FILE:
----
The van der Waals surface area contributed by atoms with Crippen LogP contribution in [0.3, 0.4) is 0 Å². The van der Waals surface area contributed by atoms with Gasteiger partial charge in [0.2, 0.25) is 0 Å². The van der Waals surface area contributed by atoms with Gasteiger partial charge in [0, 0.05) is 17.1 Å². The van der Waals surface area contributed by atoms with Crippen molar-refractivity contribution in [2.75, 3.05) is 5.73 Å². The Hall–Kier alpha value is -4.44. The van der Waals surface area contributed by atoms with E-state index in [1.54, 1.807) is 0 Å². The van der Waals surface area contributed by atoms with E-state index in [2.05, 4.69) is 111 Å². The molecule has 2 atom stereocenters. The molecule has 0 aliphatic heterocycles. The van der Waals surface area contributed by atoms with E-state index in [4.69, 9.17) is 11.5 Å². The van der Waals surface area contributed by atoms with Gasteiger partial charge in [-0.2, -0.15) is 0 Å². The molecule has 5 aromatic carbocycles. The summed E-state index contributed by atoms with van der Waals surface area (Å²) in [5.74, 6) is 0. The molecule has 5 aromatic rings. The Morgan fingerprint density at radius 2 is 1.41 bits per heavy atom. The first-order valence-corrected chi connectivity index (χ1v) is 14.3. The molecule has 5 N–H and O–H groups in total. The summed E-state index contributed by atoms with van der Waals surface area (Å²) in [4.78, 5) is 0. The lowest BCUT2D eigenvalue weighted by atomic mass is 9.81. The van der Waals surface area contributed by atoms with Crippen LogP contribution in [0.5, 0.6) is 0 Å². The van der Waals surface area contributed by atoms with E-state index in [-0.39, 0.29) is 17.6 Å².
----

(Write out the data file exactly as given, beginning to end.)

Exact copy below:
The van der Waals surface area contributed by atoms with Crippen LogP contribution in [0.3, 0.4) is 0 Å². The van der Waals surface area contributed by atoms with Gasteiger partial charge in [0.2, 0.25) is 0 Å². The van der Waals surface area contributed by atoms with Gasteiger partial charge in [0, 0.05) is 17.1 Å². The van der Waals surface area contributed by atoms with Crippen molar-refractivity contribution in [2.75, 3.05) is 5.73 Å². The Hall–Kier alpha value is -4.44. The van der Waals surface area contributed by atoms with E-state index in [1.54, 1.807) is 0 Å². The van der Waals surface area contributed by atoms with E-state index in [2.05, 4.69) is 111 Å². The molecule has 2 atom stereocenters. The molecule has 0 aliphatic heterocycles. The van der Waals surface area contributed by atoms with E-state index in [4.69, 9.17) is 11.5 Å². The van der Waals surface area contributed by atoms with Gasteiger partial charge in [-0.2, -0.15) is 0 Å². The molecule has 5 aromatic carbocycles. The summed E-state index contributed by atoms with van der Waals surface area (Å²) in [5.74, 6) is 0. The molecule has 5 aromatic rings. The Morgan fingerprint density at radius 2 is 1.41 bits per heavy atom. The first-order valence-corrected chi connectivity index (χ1v) is 14.3. The molecule has 5 N–H and O–H groups in total. The summed E-state index contributed by atoms with van der Waals surface area (Å²) in [4.78, 5) is 0. The lowest BCUT2D eigenvalue weighted by atomic mass is 9.81. The van der Waals surface area contributed by atoms with Crippen LogP contribution in [0.5, 0.6) is 0 Å². The van der Waals surface area contributed by atoms with E-state index in [-0.39, 0.29) is 17.6 Å².